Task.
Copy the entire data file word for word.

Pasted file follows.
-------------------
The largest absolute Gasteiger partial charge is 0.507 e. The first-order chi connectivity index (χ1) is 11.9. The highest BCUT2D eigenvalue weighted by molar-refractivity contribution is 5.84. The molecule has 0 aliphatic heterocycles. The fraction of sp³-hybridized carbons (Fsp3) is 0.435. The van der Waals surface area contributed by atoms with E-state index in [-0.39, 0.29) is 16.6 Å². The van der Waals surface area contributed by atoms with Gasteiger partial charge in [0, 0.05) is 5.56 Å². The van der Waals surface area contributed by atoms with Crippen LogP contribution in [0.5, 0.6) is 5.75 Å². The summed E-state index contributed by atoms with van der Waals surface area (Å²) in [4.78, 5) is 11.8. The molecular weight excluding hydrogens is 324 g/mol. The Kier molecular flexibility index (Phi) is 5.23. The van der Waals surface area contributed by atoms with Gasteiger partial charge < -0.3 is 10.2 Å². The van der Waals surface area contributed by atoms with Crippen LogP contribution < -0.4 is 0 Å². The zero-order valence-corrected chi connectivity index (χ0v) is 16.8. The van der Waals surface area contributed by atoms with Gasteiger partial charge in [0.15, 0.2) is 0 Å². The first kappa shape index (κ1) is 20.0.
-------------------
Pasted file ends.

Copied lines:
The largest absolute Gasteiger partial charge is 0.507 e. The first-order chi connectivity index (χ1) is 11.9. The highest BCUT2D eigenvalue weighted by molar-refractivity contribution is 5.84. The molecule has 0 aliphatic heterocycles. The fraction of sp³-hybridized carbons (Fsp3) is 0.435. The van der Waals surface area contributed by atoms with E-state index in [-0.39, 0.29) is 16.6 Å². The van der Waals surface area contributed by atoms with Gasteiger partial charge in [0, 0.05) is 5.56 Å². The van der Waals surface area contributed by atoms with Crippen LogP contribution in [0.5, 0.6) is 5.75 Å². The summed E-state index contributed by atoms with van der Waals surface area (Å²) in [4.78, 5) is 11.8. The molecular weight excluding hydrogens is 324 g/mol. The Kier molecular flexibility index (Phi) is 5.23. The van der Waals surface area contributed by atoms with Gasteiger partial charge < -0.3 is 10.2 Å². The van der Waals surface area contributed by atoms with Crippen LogP contribution < -0.4 is 0 Å². The zero-order valence-corrected chi connectivity index (χ0v) is 16.8. The van der Waals surface area contributed by atoms with Gasteiger partial charge in [0.15, 0.2) is 0 Å². The first kappa shape index (κ1) is 20.0.